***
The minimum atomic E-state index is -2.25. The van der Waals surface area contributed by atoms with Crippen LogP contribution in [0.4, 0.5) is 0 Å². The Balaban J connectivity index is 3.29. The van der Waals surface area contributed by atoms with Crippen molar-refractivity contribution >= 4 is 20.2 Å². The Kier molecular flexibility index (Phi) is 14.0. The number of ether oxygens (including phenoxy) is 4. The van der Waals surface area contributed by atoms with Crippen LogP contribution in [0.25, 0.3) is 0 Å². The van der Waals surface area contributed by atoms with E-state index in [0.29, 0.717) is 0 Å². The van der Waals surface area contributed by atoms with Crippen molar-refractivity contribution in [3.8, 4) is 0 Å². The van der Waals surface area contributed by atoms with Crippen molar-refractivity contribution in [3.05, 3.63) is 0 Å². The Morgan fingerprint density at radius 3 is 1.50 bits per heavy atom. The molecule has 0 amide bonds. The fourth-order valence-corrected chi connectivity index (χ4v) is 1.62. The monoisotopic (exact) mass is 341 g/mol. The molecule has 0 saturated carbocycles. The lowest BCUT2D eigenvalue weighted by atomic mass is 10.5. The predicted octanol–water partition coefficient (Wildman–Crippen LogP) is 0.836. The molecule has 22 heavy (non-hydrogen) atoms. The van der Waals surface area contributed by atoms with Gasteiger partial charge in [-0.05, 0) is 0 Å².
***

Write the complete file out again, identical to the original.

The minimum atomic E-state index is -2.25. The van der Waals surface area contributed by atoms with Crippen LogP contribution in [0.4, 0.5) is 0 Å². The Balaban J connectivity index is 3.29. The van der Waals surface area contributed by atoms with Crippen molar-refractivity contribution >= 4 is 20.2 Å². The Kier molecular flexibility index (Phi) is 14.0. The number of ether oxygens (including phenoxy) is 4. The van der Waals surface area contributed by atoms with Crippen LogP contribution in [0.25, 0.3) is 0 Å². The van der Waals surface area contributed by atoms with E-state index in [0.29, 0.717) is 0 Å². The van der Waals surface area contributed by atoms with Crippen molar-refractivity contribution in [3.8, 4) is 0 Å². The van der Waals surface area contributed by atoms with Crippen molar-refractivity contribution in [3.05, 3.63) is 0 Å². The Morgan fingerprint density at radius 3 is 1.50 bits per heavy atom. The molecule has 0 amide bonds. The fourth-order valence-corrected chi connectivity index (χ4v) is 1.62. The monoisotopic (exact) mass is 341 g/mol. The molecule has 0 saturated carbocycles. The lowest BCUT2D eigenvalue weighted by atomic mass is 10.5. The predicted octanol–water partition coefficient (Wildman–Crippen LogP) is 0.836. The molecule has 22 heavy (non-hydrogen) atoms. The van der Waals surface area contributed by atoms with Gasteiger partial charge in [-0.05, 0) is 0 Å².